organizational cover for mavericks to challenge assumptions, drive change,
and enable us to compete and win."
This message fits right in with what can happen in an educational system which is not challenged by new ideas and fresh eyes. How the norm can become the norm, not because it is right, but because it is the way that has always existed. This happens when a new educator is given material and told here you go, no need to reinvent the wheel. When this norm is challenged, the change makers or MAVERICKS may become chastised or criticized for rocking the boat. Sure there may be newer teachers who will gravitate towards these new pedagogies and applications of skill, but there may be others, the old guard, who may not want to see this change take place. Why such resistance? It may be a simple FEAR of technology. FEAR of the unknown. FEAR of losing relevance. FEAR of becoming obsolete. These FEARs can lead to excuses and excuses are the enemies of innovation.
This blogs hits deep in my heart as I have worked hard at becoming a lifelong learner and changemaker on my campus. The need for change was not just to better myself, it was a necessity to create important change to my student’s learning environment. I needed to include new skills and communication techniques my students were already using in their personal lives. I needed to bring in these changes not to change the way I could teach my kids, rather it was to create a new way to REACH my kids. My success in the classroom allowed for others on my campus to follow suit and I was asked to become a 7-12 TOSA in my district.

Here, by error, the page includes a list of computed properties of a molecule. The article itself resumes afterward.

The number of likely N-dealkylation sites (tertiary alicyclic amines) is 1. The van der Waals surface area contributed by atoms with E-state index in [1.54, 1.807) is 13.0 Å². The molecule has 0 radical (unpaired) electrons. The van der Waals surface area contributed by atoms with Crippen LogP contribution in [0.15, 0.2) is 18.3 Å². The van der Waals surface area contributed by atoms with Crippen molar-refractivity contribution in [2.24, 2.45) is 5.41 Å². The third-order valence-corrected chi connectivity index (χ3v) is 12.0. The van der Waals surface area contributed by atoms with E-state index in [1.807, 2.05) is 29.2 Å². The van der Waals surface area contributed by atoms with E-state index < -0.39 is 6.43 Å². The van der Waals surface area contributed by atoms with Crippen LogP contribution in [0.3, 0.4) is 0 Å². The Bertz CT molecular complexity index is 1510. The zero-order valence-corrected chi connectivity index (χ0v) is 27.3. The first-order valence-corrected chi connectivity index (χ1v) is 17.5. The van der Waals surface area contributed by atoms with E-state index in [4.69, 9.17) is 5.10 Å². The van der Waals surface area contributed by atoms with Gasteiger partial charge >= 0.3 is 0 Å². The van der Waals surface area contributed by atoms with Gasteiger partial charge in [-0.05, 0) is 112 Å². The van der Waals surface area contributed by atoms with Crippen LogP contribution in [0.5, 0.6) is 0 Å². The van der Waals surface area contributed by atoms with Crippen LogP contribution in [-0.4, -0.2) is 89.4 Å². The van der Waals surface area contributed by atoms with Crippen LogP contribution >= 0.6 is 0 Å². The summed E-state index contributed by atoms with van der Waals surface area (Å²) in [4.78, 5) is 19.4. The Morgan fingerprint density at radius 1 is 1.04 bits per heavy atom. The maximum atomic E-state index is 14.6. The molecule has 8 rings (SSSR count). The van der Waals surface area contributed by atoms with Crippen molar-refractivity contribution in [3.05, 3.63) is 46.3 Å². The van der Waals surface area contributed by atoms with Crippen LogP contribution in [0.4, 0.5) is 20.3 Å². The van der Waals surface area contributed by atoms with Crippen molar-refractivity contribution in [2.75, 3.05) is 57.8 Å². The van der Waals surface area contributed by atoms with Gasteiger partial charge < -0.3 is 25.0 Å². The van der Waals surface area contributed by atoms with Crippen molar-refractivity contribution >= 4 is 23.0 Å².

“Unfortunately, they can also cause internal friction and quickly excite the auto-immune system within our organization, which acts quickly to root them out and kill them.”
After years in this position i was told by the new high school principal I would not be returning the following year in my TOSA role. The reason, he told me, was that I knew too much and the teachers were afraid I would make them change as much as my Jr. High teachers had. I was told my forward thinking ideas intimidated the staff so i needed to be removed. I was rooted out, but i refused to be killed. My innovative spirit will never die.
“I need us all to challenge the status quo when it doesn't make sense or when we have no idea why we do it that way.”
I will never stop being a forward thinker and I will always strive to be the best I can be to change the lives of as many students I can reach. I strive to meet, converse and befriend as many educators I can to collaborate on their journey to change the world. I truly believe if we walk with the wise, we will become wise. Let’s continue our walk together. Let’s keep our innovative spirits alive no matter how many hits we take. It is our time to save the Mavericks and root out the true destroyer of education, monotony. Lastly let us remember, a great teacher is not a perfect teacher. A great teacher is a teacher who is willing to take risks and try something new to impact their students education journey. That’s it.
“It's the only real way to get meaningful change that will truly move the needle.”